Walker Hayes' story isn't quite rags to riches, but almost. The singer-songwriter was married to his wife, Laney, with six children, working at Costco to make ends meet, barely able to put food on the table, with one car – a falling-apart Honda – to transport their entire family of eight.
After having a series of failed record deals shortly after he moved from his native Alabama to Nashville, Hayes succumbed to the fact that maybe, just maybe, a music career wasn't in his future.
"There were mornings where I was clocking in and kind of going, 'Why am I doing this to me?'" Hayes concedes to PopCulture.com. "Unfortunately, it was all for the wrong reasons. I was worried about what other people thought. Laney and I, we could survive off of very, very little. We're not 'stuff' people, but you begin to look next door and you look at your kids and you go, 'Hey, I want you to be able to play on this baseball team, but you can't. It's because I don't make enough money.' And you go, 'Well, I decided to have you, so why can't I provide for you?'"
Hayes still had a publishing deal, but future prospects in music seemed dim. It was in those dark moments when Hayes considered moving back to Mobile, and joining his father in his real estate business.
"It wasn't going to take a lot to make me drive back into that town and say, 'Hey, I give up,'" acknowledges Hayes. "I think that was the next step. We were close to that because even working full-time at Costco and having a publishing deal, man, it was exhausting. Really tiring. I took the job on a whim and was kind of like, 'Hey, I got this. I can work this job.' But I learned five or six months into it, I was killing myself."
While Hayes had family who he says would have gladly helped if they needed it, resorting to a hand-out, even a temporary one, wasn't an option Hayes wanted to consider.
"I'm a proud person," says Hayes. "The last thing Laney and I ever wanted to do was have a big family and become a burden to society, so I think once I saw us maybe getting to that level, it was for lack of a better term, maybe a little big embarrassing to keep chasing such a foolish dream that doesn't really come true for most people. You know, most people have to, another for lack of a better term, grow up."
It was those precarious, scary moments that ultimately became the launching point for Hayes' current role as one of country music's leading men. Writing a song, "Lela's Stars," about the thumbtacks that his family used to keep the interior in his dilapidated Honda attached, the song was the one that ultimately convinced his publisher, and co-President of Monument Records, Shane McAnally, to give Hayes the record contract he had been waiting for.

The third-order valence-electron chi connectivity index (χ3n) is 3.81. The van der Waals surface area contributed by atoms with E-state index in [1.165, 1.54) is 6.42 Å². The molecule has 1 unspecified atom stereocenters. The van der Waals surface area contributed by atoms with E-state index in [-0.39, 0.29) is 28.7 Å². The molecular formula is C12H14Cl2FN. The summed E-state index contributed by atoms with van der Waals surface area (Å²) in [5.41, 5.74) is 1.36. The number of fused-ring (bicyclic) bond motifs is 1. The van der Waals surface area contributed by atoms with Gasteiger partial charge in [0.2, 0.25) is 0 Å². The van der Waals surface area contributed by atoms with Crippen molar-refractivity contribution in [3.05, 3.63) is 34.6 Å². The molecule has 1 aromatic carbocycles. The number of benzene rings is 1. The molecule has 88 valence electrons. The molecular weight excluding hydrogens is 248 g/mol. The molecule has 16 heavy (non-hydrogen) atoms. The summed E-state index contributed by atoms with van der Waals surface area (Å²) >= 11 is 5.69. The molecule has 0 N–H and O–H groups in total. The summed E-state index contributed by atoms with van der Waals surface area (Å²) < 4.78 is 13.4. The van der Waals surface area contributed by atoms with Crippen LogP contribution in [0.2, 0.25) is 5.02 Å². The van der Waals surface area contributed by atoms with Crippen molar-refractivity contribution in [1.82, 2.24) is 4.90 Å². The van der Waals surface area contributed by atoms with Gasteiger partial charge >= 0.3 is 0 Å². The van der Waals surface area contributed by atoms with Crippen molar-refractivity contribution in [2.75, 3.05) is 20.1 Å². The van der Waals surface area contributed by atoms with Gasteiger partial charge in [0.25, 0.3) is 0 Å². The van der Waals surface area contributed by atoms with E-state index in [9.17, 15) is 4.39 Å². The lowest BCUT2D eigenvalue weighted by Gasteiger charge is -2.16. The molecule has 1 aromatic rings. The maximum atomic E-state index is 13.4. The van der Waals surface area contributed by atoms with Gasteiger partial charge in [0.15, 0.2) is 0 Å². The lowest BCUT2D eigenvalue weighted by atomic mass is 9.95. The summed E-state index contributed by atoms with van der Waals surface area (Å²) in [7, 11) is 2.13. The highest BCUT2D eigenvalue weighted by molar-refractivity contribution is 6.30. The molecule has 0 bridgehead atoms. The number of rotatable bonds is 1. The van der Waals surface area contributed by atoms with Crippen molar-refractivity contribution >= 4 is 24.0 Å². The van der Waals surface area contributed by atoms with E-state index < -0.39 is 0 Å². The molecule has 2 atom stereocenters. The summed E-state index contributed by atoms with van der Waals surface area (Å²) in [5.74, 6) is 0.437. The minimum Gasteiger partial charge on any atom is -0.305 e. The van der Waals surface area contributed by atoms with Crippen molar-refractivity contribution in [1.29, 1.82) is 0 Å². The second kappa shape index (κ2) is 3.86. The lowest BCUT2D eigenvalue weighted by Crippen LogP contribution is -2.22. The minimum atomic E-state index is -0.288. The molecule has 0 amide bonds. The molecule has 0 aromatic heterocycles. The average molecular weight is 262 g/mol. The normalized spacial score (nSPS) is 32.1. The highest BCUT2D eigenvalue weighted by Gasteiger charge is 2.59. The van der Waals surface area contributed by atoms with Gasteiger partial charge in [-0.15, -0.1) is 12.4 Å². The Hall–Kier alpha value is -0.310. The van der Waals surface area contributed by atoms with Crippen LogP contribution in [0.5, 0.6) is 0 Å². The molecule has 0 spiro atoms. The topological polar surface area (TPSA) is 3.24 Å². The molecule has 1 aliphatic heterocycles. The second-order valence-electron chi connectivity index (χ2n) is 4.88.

Once Hayes had his long-awaited record deal, he set to work making what became his freshman album, boom. The ten-song record doesn't fit what the typical country music cookie-cutter mold appears to be, but if Hayes was going to make music, the only way he knew to do it was his way. And, perhaps a bit surprisingly, at least to Hayes, it worked.
"For 11, 12 years, I couldn't get arrested," he remarks. "So, the fact that the reaction is so strong to the album, every song on it – it seems like every day it's a different song people are pointing out like, 'Hey, this is my jam,' or, 'Man, the song, 'Craig,' really touches me.'"
The debut single from boom. is "You Broke Up With Me. With lines like "Guess you dont know what you want / 'Til you see I'm movin' on / Makin' lonely look like freedom / Baby don't even act like I'm doing something wrong / If my song comes on and I get lost on that dance floor / In somebody's arms that aren't yours," became Hayes' tongue-in-cheek way of responding to the people who ignored who he was, until he was signed to a major label.
"It was written kind of in response to people coming out of the woodwork when I got signed by Shane McAnally, really," he says. "As soon as I got signed by him, people who hadn't called or texted me in about five-plus years began to come out of the woodwork and say, 'Hey, I'd love to write,' 'Love to grab coffee.' I was kind of like, 'Man, I couldn't get you guys to call me ever, or respond to my emails with songs,' stuff like that.
"When you've got a record deal, everybody wants to write with you, everybody wants to hang," he continues. "That's kind of the similar experience I felt when Shane signed me. When they came out of the woodwork, I [had] moved on and we had found this direction. Honestly, I thought a lot of them were very nice people, but the project was so unique. I saw where it was going, and I didn't really have a need for more writers at the time. One day, I just kind of took that chip on my shoulder and put it in a song, and was like, 'Hey, y'all broke up with me. Don't be upset if I don't have time to hang.'"
Now, with the song in the Top 10, and plans to join Kelsea Ballerini on her upcoming Unapologetically Tour, Hayes is seeing the dreams he held onto all these years finally come true.
"I always wanted to believe that something like that would happen, but it only happens to a few people," he notes. "There's room for all kinds of music, but only so many people make it in this town, and I feel like this is kind of my entry into it. I feel like I got a big foot in the door."
Photo Credit: Facebook/Walker Hayes